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  • #16
    Re: Framing

    Yes, but Tool, you don't walk around all day with a chocolate milkshake in your hand!

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    • #17
      Re: Framing

      Originally posted by toolaholic View Post
      WHO Young Fella ! I'm 71 and work 6 days a week!

      yes, but remember we do this daily and know our limits.


      rick.
      phoebe it is

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      • #18
        Re: Framing

        If your going to use the garage as a shop, I would forgo the sheet rock on the interior of your walls. Use OSB or 1/2 cdx plywood and paint it. OSB will be cheaper. But it will allow you to affix anything you want to the walls anywhere you please. It's more durable and you won't have holes to patch.

        On the 2x6 walls, your building inspection might require it if you are going to put a second floor living space above the garage. I guess I would do it anyway, it gives you a solid wall to install racking or shelving that you can stack materials on without worrying about the wall bowing.

        You might want to do some digging on the living space above a detached garage, a lot of cities frown upon it and might not give you their blessing.

        Lastly, don't roof it yourself. For how little it costs to have someone else shingle it, it's just not worth it.

        PS, another recommendation, go 10' inside if you can. Flipping 8' sheets of plywood or moving tall projects around without the higher ceiling is no fun at all.
        Last edited by Alphacowboy; 02-13-2014, 09:18 AM.

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        • #19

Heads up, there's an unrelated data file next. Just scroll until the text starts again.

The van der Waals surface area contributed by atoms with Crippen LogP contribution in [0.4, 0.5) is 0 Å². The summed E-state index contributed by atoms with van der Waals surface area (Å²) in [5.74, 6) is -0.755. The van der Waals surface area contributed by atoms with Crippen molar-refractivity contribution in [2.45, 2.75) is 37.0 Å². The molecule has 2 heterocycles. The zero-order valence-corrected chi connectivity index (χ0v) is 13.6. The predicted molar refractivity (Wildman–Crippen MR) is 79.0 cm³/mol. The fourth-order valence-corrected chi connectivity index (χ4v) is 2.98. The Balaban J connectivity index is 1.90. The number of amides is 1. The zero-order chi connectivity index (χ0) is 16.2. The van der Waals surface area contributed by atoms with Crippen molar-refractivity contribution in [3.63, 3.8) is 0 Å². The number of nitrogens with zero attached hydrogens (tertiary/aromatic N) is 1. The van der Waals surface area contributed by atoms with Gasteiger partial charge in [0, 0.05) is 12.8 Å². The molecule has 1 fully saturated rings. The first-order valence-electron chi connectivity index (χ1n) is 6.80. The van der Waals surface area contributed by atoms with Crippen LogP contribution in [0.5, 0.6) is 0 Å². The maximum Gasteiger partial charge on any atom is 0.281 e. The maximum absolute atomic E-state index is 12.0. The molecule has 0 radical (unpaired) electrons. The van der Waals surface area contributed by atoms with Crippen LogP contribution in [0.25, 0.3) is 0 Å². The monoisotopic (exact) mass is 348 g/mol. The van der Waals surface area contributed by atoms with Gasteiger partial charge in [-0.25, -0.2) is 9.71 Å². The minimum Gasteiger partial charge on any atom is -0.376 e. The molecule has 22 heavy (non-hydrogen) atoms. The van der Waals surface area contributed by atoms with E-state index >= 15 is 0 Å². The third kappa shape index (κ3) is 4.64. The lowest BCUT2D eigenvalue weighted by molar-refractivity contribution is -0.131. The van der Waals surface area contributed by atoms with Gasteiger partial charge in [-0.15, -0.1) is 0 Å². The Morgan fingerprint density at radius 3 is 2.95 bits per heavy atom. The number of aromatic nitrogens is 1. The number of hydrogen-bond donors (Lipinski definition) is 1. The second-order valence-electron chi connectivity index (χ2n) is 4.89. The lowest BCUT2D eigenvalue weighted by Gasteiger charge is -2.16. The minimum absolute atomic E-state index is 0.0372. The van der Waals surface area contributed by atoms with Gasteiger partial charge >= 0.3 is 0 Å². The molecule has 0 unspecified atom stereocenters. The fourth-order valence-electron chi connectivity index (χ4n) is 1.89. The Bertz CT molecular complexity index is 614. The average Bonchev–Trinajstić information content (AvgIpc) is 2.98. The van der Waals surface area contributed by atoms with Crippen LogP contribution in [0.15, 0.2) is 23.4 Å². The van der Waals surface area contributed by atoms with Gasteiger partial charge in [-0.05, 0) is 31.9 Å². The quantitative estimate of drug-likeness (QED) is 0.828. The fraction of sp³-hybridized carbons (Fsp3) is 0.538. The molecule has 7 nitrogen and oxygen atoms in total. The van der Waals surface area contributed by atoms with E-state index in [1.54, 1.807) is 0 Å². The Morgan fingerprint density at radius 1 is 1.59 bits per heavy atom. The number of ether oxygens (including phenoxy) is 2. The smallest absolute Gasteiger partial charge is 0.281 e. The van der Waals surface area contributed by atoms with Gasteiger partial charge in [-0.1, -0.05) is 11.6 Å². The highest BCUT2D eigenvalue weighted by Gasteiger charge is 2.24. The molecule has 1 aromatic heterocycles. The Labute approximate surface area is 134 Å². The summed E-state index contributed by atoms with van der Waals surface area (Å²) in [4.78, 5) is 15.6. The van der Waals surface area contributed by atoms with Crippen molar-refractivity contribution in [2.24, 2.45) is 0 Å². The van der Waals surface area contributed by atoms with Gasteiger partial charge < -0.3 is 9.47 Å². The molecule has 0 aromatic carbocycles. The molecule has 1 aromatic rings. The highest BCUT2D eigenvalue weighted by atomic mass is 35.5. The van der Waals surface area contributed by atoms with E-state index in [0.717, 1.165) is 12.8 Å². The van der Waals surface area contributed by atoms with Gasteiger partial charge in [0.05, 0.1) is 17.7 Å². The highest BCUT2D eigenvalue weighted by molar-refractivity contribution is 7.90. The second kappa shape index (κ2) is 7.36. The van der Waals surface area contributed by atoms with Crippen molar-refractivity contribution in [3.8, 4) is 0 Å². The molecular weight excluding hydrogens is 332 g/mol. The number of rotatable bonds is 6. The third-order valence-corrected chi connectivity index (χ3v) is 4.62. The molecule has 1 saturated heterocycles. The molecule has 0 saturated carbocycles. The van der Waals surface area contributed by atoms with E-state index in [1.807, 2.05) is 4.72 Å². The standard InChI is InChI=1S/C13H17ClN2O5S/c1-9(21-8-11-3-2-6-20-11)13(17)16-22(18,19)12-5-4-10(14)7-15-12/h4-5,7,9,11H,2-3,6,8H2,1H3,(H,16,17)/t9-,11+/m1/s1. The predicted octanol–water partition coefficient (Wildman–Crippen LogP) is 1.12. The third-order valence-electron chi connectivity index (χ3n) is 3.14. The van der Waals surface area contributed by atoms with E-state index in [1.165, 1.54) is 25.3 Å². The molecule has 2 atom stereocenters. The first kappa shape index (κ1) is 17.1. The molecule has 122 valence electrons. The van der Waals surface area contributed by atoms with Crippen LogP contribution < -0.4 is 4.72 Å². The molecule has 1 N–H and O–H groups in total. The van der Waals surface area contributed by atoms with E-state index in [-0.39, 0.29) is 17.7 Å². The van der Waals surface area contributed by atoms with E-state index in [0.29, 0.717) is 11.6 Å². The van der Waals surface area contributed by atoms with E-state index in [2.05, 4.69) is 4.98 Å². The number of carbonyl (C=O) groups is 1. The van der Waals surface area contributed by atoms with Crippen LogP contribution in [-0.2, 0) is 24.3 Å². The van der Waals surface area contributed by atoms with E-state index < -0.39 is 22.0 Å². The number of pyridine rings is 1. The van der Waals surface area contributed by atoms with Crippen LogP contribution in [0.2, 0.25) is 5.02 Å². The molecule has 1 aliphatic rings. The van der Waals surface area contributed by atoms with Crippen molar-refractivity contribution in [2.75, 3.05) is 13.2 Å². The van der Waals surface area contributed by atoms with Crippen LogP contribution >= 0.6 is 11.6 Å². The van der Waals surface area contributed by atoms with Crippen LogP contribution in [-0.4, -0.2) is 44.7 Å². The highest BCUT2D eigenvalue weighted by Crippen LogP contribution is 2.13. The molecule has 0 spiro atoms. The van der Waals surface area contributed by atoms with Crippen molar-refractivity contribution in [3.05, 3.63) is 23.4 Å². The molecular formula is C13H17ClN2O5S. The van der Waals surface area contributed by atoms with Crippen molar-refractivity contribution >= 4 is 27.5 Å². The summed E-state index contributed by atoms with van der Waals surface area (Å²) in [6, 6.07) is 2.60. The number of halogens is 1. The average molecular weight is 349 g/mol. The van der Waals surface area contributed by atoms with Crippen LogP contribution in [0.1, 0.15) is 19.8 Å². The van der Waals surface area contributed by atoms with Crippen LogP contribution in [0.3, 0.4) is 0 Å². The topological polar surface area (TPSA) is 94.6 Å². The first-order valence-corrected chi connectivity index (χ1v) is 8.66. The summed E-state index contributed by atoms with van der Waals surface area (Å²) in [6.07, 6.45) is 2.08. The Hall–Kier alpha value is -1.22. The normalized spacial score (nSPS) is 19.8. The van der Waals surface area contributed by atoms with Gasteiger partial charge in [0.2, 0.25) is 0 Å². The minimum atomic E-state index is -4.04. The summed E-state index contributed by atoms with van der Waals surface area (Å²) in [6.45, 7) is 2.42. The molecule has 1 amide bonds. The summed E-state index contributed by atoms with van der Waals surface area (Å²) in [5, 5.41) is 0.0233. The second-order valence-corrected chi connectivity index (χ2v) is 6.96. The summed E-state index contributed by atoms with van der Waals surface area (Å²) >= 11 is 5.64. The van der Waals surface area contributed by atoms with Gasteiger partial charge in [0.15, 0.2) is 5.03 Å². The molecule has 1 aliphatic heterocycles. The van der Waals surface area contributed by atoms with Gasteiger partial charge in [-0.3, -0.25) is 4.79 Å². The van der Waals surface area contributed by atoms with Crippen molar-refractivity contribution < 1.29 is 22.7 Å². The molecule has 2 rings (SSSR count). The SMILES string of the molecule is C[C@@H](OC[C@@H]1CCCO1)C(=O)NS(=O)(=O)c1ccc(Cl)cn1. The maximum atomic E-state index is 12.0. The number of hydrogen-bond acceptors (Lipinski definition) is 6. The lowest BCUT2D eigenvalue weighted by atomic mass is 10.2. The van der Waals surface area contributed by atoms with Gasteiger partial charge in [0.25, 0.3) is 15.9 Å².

Re: Framing

          For lifting walls, drive some stakes to keep the bottom plate from sliding off the slab, and then use a pry bar to lift it up a few inches, Put a block under it , and work your way down the wall, then come back and work it up a few more blocks then if you have a few concrete blocks your up 16 inches, one can use a handy many or bumper jack to lift and put saw horsed under it, then continue one can use sections of 2x4 and nail on for legs under on the stud, once lifted up they will support it and then use one a little longer and keep working it up have some way so the wall does not go over and some way to brace it so it does not come back, HIs idea would help the above lift,
          Wall jacks - Fine Homebuilding Tip


          I made a set of wall jacks similar to the one in the link in the posts above, using some tubing and a couple of come along, inspired by this company Proctor Products : Wall Products : Wall Jacks - Features Does good on a wood sub floor but on concrete one needs to make a support system to keep them from slipping (one feature I like was the going over feature, was lifting a wall about 30 foot long one time and got with in a foot of the top, and the wind came up and caught the wall if it was not for the safety catch I would have lost the wall over the edge, http://www.bishopladder.com/pic-proctor.html

          here is a home made, low cost and more of possible reuse of the components, Home made wall jacks « yardbarnsandmore.com Blog and there is another type that walks up a double 2x4 Qualcraft 2601 Wall Jack - Amazon.com

          Raising walls with jacks - Fine Homebuilding Tip
          Last edited by BHD; 02-13-2014, 09:30 AM.
          Push sticks/blocks Save Fingers
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          • #20
            2 x 6 would be best. As more space would be required to analyze the frame. Hiring a carpenter would help you but if the design is still under constructed, you can ask your structural engineer to leave space equal to 2x7.

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            • #21
              Most local building departments will require 2x6 construction.
              sigpic

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